Keep an eye on those critical trade deals

Editorial

Keep an eye on those critical trade deals

Sunday, January 19, 2020

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If one is to judge by the number of comments made on editorials in this newspaper, Jamaicans appear to be more substantially glued to local events, perhaps understandably so, as local developments touch closer home.

Still, it is important that we keep an eye on international developments over which we might have no control but which can have serious implications for our country, particularly the economy.

Two trade deals were concluded and signed into effect recently which could have a positive effect on the lagging economic growth of the global economy which is important to small, highly open, developing economies like Jamaica's.

Our economic growth is influenced by tourist arrivals, the price of oil, remittances and foreign investment. Note the decline in the price of bauxite that reduced our economic growth to one per cent.

Part of the slowdown in the global economy was caused by the trade disputes involving the United States, Canada, Mexico and, of course, China.

The North American Free Trade Agreement has been renegotiated and the new agreement passed after a delay by the Democrat-controlled Congress. Hopefully, this will provide a fillip to these economies, two of which are very important to Jamaica.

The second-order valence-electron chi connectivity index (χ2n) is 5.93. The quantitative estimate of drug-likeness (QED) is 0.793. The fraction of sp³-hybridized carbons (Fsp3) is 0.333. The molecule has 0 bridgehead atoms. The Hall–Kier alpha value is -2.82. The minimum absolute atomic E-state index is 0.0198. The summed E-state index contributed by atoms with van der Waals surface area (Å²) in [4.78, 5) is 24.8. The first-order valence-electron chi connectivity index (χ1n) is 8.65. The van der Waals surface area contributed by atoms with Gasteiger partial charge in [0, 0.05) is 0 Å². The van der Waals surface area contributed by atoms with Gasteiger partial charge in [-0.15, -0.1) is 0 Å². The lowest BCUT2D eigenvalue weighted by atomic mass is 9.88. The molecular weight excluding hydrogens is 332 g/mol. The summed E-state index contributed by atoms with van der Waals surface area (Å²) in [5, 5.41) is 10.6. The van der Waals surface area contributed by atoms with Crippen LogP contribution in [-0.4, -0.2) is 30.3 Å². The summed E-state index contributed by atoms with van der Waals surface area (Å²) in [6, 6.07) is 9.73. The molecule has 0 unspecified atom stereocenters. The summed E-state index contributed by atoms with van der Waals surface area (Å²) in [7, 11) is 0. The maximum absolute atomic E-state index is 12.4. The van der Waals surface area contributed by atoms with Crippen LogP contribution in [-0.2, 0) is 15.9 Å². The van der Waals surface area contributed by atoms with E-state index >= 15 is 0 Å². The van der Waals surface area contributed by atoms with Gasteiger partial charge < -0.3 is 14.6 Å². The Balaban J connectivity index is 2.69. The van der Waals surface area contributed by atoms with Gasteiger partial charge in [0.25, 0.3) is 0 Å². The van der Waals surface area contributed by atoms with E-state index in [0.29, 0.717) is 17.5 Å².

Incidentally, Jamaica needs to give more attention to Mexico as an untapped tourism market.

An interim, phase one of the US-China trade deal has been signed by these two economic rivals. This does not remove all the uncertainty but it does provide a calming arrangement because it forestalls further tariff escalation by Washington and Beijing and reopens China's purchase of agricultural products, easing pressure on US farmers.

The prolonged negotiations will continue on a range of technically complex issues, the remedies for which are difficult to enforce for example, intellectual property rights and forced technology transfers.

While these agreements will be good for the global economy, there are trade matters of direct concern to Jamaica. For example, the Caribbean Basin Economic Recovery Act (CBERA) comes up for renewal this year in the US House and Senate.

CBERA provides some preferential access to the US market for most products exported from designated beneficiary countries. The Government of Jamaica will likely want to get a feel of US attitude when Secretary of State Mike Pompeo visits this week.

The US Government officially launched the expanded Growth in the Americas initiative on December 17, 2019 in Washington. At the same time, the Administration engaged key business leaders and has high-level officials from Latin America and the Caribbean at the White House.

The Americas seek to facilitate economic prosperity, security, and good governance but face a shortfall in infrastructure investment, which drags down economic growth.

The region needs US$100- US$150 billion in new annual infrastructure investment. The approach depends on catalysing private sector investment in energy and other infrastructure projects across Latin America and the Caribbean.

This sounds promising but it does not have any aid money. The Government of Jamaica must seek to exact a deal specifically for the Caribbean from our good friends to the north.


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